These groups want the collaborative to focus on extending the new-shell consumer season into the fall, supporting efforts to sell new-shell lobster abroad, and cutting license surcharges, possibly even getting the state to kick in some money to fund the marketing effort for its top export.

The dealers are especially frustrated, saying they are paying the lion’s share of the license surcharge and getting the least out of it.

“I don’t know one dealer that has ever said they’ve made one dollar off this,” said John Hathaway, the president of Shucks Maine Lobster.

The collaborative’s chef strategy focuses on the harvester, but leaves the dealers out in the cold, said Annie Tselikis, director of marketing for Maine Coast out of York and the director of the Maine Lobster Dealers’ Association. The harvesters and dealers, who often accuse the other of trying to get the upper hand, need to work together, Tselikis told the council and the collaborative representatives who attended the meeting Thursday.

“The chef strategy is not the best tactic for where we are as an industry and for how product actually gets to market,” said Tselikis, who sits on the collaborative’s board. “That’s a very, very long-term strategy and we are a very rapidly changing industry right now, a very dynamic market. … The dealers are on the front lines of that, and we see it and there is value in that. We need to be able to work together moving forward.”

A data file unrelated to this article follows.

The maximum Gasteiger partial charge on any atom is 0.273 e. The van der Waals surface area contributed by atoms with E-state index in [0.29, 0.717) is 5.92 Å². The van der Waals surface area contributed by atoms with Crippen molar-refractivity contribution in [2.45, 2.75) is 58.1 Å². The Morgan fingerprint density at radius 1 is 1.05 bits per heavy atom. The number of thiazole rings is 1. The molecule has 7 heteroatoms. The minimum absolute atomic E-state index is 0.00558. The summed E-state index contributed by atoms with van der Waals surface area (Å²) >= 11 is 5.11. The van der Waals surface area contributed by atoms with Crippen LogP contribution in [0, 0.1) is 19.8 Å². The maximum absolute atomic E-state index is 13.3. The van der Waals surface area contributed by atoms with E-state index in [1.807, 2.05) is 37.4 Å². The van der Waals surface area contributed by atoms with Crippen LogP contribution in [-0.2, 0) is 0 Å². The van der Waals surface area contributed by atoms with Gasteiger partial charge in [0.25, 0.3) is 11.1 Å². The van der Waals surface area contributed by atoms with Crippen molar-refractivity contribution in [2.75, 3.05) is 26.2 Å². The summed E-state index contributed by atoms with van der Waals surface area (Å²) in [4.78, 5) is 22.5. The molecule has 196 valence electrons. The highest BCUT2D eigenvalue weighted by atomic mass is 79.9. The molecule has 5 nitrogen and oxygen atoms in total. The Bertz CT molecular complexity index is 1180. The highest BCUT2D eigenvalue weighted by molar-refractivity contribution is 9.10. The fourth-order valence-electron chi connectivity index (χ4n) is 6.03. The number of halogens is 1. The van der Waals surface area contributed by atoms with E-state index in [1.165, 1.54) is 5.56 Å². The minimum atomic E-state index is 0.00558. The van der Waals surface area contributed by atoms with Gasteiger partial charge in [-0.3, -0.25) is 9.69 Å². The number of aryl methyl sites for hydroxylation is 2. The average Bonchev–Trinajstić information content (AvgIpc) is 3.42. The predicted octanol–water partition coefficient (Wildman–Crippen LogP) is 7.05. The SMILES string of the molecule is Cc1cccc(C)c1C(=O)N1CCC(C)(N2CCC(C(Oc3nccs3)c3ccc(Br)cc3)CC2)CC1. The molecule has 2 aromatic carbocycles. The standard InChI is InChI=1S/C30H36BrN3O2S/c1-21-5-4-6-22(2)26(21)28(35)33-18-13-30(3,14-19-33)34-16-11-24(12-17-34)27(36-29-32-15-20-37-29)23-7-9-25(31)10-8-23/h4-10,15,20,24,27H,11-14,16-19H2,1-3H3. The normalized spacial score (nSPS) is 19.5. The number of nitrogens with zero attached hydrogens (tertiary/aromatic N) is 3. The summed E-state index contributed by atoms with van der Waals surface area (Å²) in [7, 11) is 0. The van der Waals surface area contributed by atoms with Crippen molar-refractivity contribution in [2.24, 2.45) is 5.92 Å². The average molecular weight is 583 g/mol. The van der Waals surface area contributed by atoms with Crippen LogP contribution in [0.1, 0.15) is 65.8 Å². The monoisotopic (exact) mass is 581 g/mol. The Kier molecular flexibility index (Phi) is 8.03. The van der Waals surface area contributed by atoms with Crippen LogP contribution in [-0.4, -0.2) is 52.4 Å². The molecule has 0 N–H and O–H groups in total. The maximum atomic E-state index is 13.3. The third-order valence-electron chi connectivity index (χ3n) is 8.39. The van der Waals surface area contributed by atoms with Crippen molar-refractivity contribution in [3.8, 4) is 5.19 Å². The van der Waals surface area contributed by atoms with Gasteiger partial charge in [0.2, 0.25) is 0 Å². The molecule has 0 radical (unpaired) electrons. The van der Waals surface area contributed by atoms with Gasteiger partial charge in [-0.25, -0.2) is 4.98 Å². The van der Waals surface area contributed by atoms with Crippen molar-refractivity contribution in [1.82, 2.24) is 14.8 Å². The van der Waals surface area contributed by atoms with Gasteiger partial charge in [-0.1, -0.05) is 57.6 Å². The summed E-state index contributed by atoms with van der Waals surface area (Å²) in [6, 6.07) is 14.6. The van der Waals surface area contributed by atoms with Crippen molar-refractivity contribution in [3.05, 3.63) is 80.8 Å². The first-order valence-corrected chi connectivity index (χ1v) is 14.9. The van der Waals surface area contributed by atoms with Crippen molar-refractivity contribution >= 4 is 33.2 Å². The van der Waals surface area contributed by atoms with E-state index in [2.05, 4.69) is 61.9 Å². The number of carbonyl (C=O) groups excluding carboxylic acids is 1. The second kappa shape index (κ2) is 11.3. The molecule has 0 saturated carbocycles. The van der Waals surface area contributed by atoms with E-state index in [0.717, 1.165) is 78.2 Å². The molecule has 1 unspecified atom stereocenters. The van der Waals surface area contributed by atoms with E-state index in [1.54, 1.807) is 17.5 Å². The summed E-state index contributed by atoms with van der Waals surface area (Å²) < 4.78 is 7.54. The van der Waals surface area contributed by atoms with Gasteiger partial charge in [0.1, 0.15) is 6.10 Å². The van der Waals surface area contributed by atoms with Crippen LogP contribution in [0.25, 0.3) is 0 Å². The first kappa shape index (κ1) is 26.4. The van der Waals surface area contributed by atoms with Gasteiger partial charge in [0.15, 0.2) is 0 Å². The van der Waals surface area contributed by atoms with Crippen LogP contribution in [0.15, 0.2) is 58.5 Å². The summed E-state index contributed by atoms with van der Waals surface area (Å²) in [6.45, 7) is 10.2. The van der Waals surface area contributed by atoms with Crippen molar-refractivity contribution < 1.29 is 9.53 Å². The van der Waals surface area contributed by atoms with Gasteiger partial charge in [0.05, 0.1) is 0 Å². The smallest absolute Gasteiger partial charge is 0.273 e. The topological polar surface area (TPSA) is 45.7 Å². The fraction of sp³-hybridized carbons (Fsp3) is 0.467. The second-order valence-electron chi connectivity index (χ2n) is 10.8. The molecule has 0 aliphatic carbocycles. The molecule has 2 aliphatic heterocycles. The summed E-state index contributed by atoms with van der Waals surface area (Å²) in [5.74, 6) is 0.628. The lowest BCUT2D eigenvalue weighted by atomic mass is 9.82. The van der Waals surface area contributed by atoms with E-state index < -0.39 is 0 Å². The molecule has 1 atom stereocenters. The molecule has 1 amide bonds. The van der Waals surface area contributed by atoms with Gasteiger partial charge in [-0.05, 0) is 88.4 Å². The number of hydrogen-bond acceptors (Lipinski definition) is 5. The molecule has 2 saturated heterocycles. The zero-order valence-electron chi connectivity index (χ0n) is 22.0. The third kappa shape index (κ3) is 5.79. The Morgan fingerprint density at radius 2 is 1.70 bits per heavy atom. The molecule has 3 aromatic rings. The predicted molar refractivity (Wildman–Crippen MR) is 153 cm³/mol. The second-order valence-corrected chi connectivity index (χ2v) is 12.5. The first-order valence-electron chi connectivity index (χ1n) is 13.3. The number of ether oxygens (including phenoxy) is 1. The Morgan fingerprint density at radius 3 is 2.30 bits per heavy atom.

Dealers like Hathaway want to work with the collaborative to market their lobster directly to the chefs who attend the after-hours parties, but the group has said the collaborative needs to be careful about promoting any particular dealer. Instead, the group directs chefs to the collaborative’s website, which has a list of state dealers that sell wholesale or retail Maine lobster.

Low boat prices make it hard for some in the industry to swallow the collaborative’s license surcharge. The fee ranges from as low as $165 a year for a lobsterman who fishes alone, to $1,200 for a wholesaler or lobster hauler, to $4,000 for the highest-volume processors. Some players in this industry hold more than one license, so they pay into the Lobster Promotion Fund that bankrolls the collaborative more than once.